Osaka-born Tatsuya Nakatani began his US career in the mid '90s as a drummer for improvising troupes such as Nmperign, New York Underground Orchestra, in duo and trio with Nate Wooley, and Mary Halvorson as part of MAP; but it wasn't until he took his van full of gongs across North America that his niche broke out of locals-only status. These shows could be him alone, could involve some locals met via Instagram the night before, or could be the full Nakatani Gong Orchestra — an agile musical pop-up involving one or many additional warm bodies (some professionals, some much less so) to contribute to the riptide produced when numerous huge pieces of metal vibrate simultaneously.
Although accomplished in the free jazz idiom on a kit + percussion accoutrement, Nakatani's thing is the wind gong. Whether in the corner of a living room, at the front of a record shop or spread out in a concert hall (or in a tea shop with me in an eye-opening, humbling duet), he book-ends his sets, bow in hand, by filling the space with a shimmering, reverent dedication that he will eventually disperse at a pace akin to thawing ice.
Monochrome is a multi-tracked affair that condenses nearly a year's worth of Nakatani's recordings into a focused examination. What can one conjure with a bow and a concert bass drum beater? Absent of any trace of wood blocks and prayer bowls slamming together under the force of juggernaut drum rolls, the album eschews a percussionist's duty of stringing together staccato, otherwise non-resonant notes into a pattern that demonstrates "music". Instead, Nakatani prefers to give the listener an eidetic experience of watching clouds roll around. These merge and stretch, often pausing completely, appearing static until a deeper listening reveals pulses that pull in different directions. "Experiment(ing) and improvising are different," writes Nakatani. Using the former to inform, gain confidence and forge an identity throughout his artistic enterprise is what makes his "collage" here effortless and convincing. That is, his loyalty to the languages of bronze and brass establishes a precedent of transforming an object generally reserved for big punctuation into a viable, self-contained music-making tool.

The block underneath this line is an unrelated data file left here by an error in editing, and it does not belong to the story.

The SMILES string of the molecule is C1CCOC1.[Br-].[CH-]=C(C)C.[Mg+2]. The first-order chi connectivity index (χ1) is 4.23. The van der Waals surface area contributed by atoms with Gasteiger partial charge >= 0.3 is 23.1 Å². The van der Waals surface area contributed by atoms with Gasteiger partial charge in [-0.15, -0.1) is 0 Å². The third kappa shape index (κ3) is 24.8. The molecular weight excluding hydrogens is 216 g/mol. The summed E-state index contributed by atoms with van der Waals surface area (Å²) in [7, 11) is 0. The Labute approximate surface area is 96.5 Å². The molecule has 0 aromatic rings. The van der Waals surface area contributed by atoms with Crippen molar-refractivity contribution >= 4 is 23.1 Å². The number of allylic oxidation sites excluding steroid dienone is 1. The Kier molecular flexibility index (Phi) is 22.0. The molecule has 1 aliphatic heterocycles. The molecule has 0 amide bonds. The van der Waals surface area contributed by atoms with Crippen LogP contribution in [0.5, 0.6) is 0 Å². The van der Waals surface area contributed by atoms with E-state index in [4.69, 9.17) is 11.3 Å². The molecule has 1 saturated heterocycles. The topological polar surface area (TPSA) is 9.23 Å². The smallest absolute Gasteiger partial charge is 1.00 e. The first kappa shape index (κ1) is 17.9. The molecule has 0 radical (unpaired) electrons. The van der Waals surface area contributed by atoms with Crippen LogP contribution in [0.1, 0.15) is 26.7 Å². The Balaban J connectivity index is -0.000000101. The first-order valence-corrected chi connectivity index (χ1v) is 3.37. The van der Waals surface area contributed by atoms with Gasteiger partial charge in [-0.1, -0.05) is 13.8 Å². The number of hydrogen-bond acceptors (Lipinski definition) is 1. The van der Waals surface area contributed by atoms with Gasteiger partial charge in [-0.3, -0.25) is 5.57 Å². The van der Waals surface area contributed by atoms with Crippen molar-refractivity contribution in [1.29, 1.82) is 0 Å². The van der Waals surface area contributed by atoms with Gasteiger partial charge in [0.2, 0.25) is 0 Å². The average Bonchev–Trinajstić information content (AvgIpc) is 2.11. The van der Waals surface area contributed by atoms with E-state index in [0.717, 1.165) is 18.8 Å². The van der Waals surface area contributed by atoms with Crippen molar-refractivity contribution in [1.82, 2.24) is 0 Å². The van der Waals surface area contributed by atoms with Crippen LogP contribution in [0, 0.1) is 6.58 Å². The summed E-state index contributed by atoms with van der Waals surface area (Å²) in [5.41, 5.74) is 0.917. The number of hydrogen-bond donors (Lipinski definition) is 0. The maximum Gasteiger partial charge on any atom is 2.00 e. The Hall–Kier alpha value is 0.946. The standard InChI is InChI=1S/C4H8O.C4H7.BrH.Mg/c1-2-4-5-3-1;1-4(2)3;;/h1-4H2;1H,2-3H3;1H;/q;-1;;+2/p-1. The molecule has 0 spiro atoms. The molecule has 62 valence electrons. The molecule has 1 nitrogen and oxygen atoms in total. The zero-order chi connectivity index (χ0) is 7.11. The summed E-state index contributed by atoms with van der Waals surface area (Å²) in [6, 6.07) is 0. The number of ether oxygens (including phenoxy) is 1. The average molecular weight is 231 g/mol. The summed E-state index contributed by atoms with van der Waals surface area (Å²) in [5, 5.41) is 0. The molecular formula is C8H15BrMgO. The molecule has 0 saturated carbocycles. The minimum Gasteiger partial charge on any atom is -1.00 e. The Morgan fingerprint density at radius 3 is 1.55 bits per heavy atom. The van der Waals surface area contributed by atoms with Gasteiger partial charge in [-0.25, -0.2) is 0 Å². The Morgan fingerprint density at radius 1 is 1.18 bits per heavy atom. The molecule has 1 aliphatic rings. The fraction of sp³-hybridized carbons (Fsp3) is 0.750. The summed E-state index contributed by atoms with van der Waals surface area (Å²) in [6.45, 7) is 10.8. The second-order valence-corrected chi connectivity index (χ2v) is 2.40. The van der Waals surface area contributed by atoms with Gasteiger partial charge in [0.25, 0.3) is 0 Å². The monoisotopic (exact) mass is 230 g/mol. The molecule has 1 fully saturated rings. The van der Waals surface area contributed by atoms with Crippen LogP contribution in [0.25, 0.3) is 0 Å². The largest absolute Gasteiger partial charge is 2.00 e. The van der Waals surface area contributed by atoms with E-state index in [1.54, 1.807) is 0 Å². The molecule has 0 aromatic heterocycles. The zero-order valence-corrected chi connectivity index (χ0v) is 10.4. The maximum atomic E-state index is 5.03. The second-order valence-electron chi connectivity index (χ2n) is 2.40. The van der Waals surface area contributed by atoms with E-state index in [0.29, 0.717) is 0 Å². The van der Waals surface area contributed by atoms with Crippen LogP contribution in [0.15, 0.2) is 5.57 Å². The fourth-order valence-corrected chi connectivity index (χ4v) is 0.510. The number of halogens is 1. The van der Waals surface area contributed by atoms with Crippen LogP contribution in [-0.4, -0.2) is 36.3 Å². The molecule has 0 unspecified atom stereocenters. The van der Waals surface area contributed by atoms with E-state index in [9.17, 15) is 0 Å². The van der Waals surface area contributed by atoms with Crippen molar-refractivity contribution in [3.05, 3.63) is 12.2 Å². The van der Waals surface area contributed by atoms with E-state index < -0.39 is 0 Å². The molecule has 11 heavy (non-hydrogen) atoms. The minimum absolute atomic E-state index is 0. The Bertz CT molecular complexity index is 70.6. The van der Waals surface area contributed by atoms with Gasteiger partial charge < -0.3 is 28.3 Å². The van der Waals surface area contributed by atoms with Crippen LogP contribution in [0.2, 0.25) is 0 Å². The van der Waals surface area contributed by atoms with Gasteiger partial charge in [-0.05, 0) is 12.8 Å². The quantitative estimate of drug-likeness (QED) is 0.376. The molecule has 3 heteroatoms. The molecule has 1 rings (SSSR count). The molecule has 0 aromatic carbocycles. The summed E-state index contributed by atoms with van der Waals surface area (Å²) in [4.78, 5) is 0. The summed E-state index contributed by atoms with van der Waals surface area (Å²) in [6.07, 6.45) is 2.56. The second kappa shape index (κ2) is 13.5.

To harp on this some more, the reputation of Nakatani live is justified and cannot be understated. As mentioned, the sound is psychologically gripping, mood-altering and almost overwhelming, all something that one should expect out of, you know, live music. To capture a clean, vibrant, accurate representation of even the least of the seventeen gongs is an art, and getting them all sounding so nice and organically related is another daunting chore (the disc was mastered by James Plotkin who works with Scorn, Earth and former Khanate bandmate, Stephen Sunn O))) O'Malley). Fortunately, the payoff of turning up the subs and asking your family to leave for an hour is that loud is going to give you your money's worth. To sum up: this is an awesome production job, if you care about those things.
However, regardless of how cool this all is, the mention of "edited" and "computer" in the press sheet gave this author the impression of an inevitable Nakatani Electroacoustic Experience or possibly something mangled, gutted and reworked in the style of Evan Parker and John Wiese's C-Section. Instead, the intentional-or-not "manipulation" comes from a clean recordings (chosen from hundreds) and an arrangement that tweaks physics to render a subtly unnatural spatialization. And judging by what we're listening to, Nakatani still has plenty of interesting things to say before even thinking about switching up his routine.
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